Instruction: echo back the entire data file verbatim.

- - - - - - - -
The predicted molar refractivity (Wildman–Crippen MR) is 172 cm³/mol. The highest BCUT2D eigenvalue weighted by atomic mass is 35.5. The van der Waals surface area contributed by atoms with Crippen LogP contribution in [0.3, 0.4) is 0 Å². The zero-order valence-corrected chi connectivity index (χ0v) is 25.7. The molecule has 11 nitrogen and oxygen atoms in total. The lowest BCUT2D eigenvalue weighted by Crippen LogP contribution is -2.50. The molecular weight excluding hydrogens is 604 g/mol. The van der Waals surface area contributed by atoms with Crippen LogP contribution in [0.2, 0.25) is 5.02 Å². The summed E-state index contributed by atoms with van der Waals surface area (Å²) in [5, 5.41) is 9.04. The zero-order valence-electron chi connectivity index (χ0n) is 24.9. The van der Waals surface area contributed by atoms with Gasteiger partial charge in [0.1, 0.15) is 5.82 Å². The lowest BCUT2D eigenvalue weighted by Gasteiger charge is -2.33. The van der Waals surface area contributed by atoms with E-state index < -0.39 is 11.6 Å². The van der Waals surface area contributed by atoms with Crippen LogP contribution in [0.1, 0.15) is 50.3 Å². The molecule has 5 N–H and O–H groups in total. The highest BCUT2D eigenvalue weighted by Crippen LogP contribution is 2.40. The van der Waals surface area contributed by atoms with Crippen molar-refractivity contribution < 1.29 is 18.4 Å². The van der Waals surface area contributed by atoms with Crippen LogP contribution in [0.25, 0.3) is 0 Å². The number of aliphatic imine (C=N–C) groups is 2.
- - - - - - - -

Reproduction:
The predicted molar refractivity (Wildman–Crippen MR) is 172 cm³/mol. The highest BCUT2D eigenvalue weighted by atomic mass is 35.5. The van der Waals surface area contributed by atoms with Crippen LogP contribution in [0.3, 0.4) is 0 Å². The zero-order valence-corrected chi connectivity index (χ0v) is 25.7. The molecule has 11 nitrogen and oxygen atoms in total. The lowest BCUT2D eigenvalue weighted by Crippen LogP contribution is -2.50. The molecular weight excluding hydrogens is 604 g/mol. The van der Waals surface area contributed by atoms with Crippen LogP contribution in [0.2, 0.25) is 5.02 Å². The summed E-state index contributed by atoms with van der Waals surface area (Å²) in [5, 5.41) is 9.04. The zero-order valence-electron chi connectivity index (χ0n) is 24.9. The van der Waals surface area contributed by atoms with Gasteiger partial charge in [0.1, 0.15) is 5.82 Å². The lowest BCUT2D eigenvalue weighted by Gasteiger charge is -2.33. The van der Waals surface area contributed by atoms with E-state index < -0.39 is 11.6 Å². The van der Waals surface area contributed by atoms with Crippen LogP contribution in [0.1, 0.15) is 50.3 Å². The molecule has 5 N–H and O–H groups in total. The highest BCUT2D eigenvalue weighted by Crippen LogP contribution is 2.40. The van der Waals surface area contributed by atoms with Crippen molar-refractivity contribution < 1.29 is 18.4 Å². The van der Waals surface area contributed by atoms with Crippen LogP contribution in [0.25, 0.3) is 0 Å². The number of aliphatic imine (C=N–C) groups is 2.